New AI regulatory framework for autonomous vehicles

New legislation to provide a regulatory framework for AI-powered autonomous vehicles has been introduced into the UK Parliament.

The Automated Vehicles Bill will create a definition of "self-driving" and will create a rigorous safety and authorisation regime for self-driving vehicles. Authorisation will also be required for the organisation responsible for how they drive, plus a licensing regime for companies responsible for the operation of "No User in Charge" (NUiC) vehicles. The bill will remove liability from users of a NUiC vehicle for the driving-related aspects of its use, but not for non-driving aspects, such as insurance, roadworthiness and use of seatbelts.

The focus of the legislation, which implements the recommendations of a four year-long review of the law, is on safety and clarity of responsibility and liability.

As a general statement, the UK is not planning new legislation about AI, as set out in the white paper of March 2023, but this is an example of application-specific regulation based on detailed review of changes needed to current law to support trust, investment and growth of this AI-based field. This is not a rapid approach to adapting law for AI but it may be how we see AI regulation developing over time, sector by sector.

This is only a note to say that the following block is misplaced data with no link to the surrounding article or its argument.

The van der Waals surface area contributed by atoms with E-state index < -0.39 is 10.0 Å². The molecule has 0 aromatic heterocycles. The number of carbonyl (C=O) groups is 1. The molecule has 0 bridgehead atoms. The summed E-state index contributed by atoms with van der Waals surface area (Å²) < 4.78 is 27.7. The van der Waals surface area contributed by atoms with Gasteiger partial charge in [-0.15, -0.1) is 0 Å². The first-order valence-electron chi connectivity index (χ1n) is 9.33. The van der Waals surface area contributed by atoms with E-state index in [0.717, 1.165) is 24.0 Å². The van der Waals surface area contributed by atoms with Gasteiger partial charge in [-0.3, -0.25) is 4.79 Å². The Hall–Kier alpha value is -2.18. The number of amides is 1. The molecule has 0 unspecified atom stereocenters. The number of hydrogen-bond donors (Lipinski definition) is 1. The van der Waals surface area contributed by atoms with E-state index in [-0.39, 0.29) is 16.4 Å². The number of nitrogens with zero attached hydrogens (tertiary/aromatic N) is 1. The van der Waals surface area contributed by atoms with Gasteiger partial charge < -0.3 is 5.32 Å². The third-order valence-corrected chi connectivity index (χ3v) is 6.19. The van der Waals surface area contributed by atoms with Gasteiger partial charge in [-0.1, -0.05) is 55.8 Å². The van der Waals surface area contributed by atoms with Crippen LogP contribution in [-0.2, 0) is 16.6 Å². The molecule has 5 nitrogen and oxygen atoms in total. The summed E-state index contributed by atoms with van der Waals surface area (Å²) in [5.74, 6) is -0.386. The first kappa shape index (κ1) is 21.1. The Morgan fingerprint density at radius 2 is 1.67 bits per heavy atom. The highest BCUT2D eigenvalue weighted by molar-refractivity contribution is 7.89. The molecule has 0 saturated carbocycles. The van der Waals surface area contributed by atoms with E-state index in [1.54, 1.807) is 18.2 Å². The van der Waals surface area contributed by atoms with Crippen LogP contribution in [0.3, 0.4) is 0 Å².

UK CMA's chair speech on consumers, competition and AI

The approach to AI regulation set out in the UK's white paper is to use existing regulation to oversee applications of this technology. The chair of the UK Competition and Markets Authority (CMA), Marcus Bokkerink, delivered a speech at a side event to the AI Safety Summit, which discusses CMA thinking in relation to consumers, competition and AI. 

The CMA's work on protecting consumers from unfair practices in the digital environment has included fake reviews, dark patterns, automatically renewed subscriptions, pressure selling and drip pricing, pressuring consumers into sharing their personal data, and more. The CMA's chair discussed how AI could both help tackle these problems but also enhance them. For example, the CMA already uses AI tools to identify fake reviews, but at the same time AI could be used to generate more convincing fake reviews in huge numbers.